Sailing Journey: Boat Fit-out and Maiden Voyage

This chapter of the sailing journey guides you through Reality’s fitting-out for her maiden voyage.

Reality is our gorgeous Catalina 470 sailboat purchased in New York. If you want to read about the saga of flying from Australia to buy a boat in New York, check out Sailing Journey: Buying a Boat in New York.


Researching a trucking company

Hassles with brokers trying to buy a boat in New York. Then our bank taking its time to transfer our money. You would think that the next phase of trucking the boat would be relatively painless?

Think again. There always seems to be a glitch on this long stressful journey.

Finding a company with a big enough truck to cart a boat 14-plus-metres and its 16-metre mast isn’t difficult. Everything is trucked by road in the US – it’s not cheap. An escort for the truck is also required. Finally, we find a company.

Although, the company mucks us around for another 2 weeks before the truck finally arrives at Huntington in Long Island.


Hauling out

Heavy snow blankets Huntington over the past few days. And, it’s so cold that when Reality is hauled out, long icicles form on the hull in just minutes.

Packing Reality up for a safe journey includes wrapping the mast and electronics securely. This takes us and another 4 guys more than 4 hours. We work in -8°C temperatures with a wind chill factor of -17°C.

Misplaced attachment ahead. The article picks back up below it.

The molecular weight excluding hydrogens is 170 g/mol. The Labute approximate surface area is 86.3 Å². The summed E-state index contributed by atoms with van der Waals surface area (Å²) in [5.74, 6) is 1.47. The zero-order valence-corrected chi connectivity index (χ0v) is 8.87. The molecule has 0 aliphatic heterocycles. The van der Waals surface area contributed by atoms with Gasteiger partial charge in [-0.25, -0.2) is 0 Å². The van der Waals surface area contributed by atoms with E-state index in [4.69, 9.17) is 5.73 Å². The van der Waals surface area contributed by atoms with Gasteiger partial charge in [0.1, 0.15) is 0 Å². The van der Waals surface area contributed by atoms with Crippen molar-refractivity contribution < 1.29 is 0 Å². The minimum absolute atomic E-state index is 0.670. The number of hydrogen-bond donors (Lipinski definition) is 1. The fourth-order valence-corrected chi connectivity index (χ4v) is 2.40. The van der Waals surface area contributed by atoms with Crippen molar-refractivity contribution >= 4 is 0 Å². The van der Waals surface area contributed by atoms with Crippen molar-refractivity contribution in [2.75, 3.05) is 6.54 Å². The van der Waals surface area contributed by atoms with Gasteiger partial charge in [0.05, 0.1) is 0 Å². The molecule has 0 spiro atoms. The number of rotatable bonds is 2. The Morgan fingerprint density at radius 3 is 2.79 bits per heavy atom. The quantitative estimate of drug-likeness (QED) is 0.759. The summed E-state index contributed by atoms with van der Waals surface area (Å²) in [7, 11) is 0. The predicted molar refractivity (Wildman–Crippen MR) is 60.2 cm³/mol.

Packing includes craning Reality on to the truck’s long tray then strapping the mast to the side. Everything is secured safely for the extensive 3-day haul to Miami in southern Florida.


Trucking Reality

Huntington, New York to Miami, Florida, USA

Nothing seems to happen on time in the US. Maybe it’s because we’re currently in winter and it’s snowing heavily. Reality’s long journey from Long Island in New York to Miami in southern Florida is scheduled to take 3 days.

Reality leaves Coneys Marine in Long Island on the truck with an escort. We fly to Miami and wait in yet another hotel for her arrival at the boatyard.


Miami

Reality’s 3-day scheduled journey takes 8 days. The truck’s trailer breaks down half-way and needs to wait for a part to arrive.

Sunset in Miami, Florida, USA
The only positive about this hotel is this beautiful view.

We also have to wait and still pay hotel costs. I’m on a 3-month visa and time is slipping away. Adding to the pressure is that we must sail below the hurricane belt – Venezuela – by the 31st of May. Otherwise, insurance doesn’t cover the boat. Have I mentioned that it’s an extremely stressful time?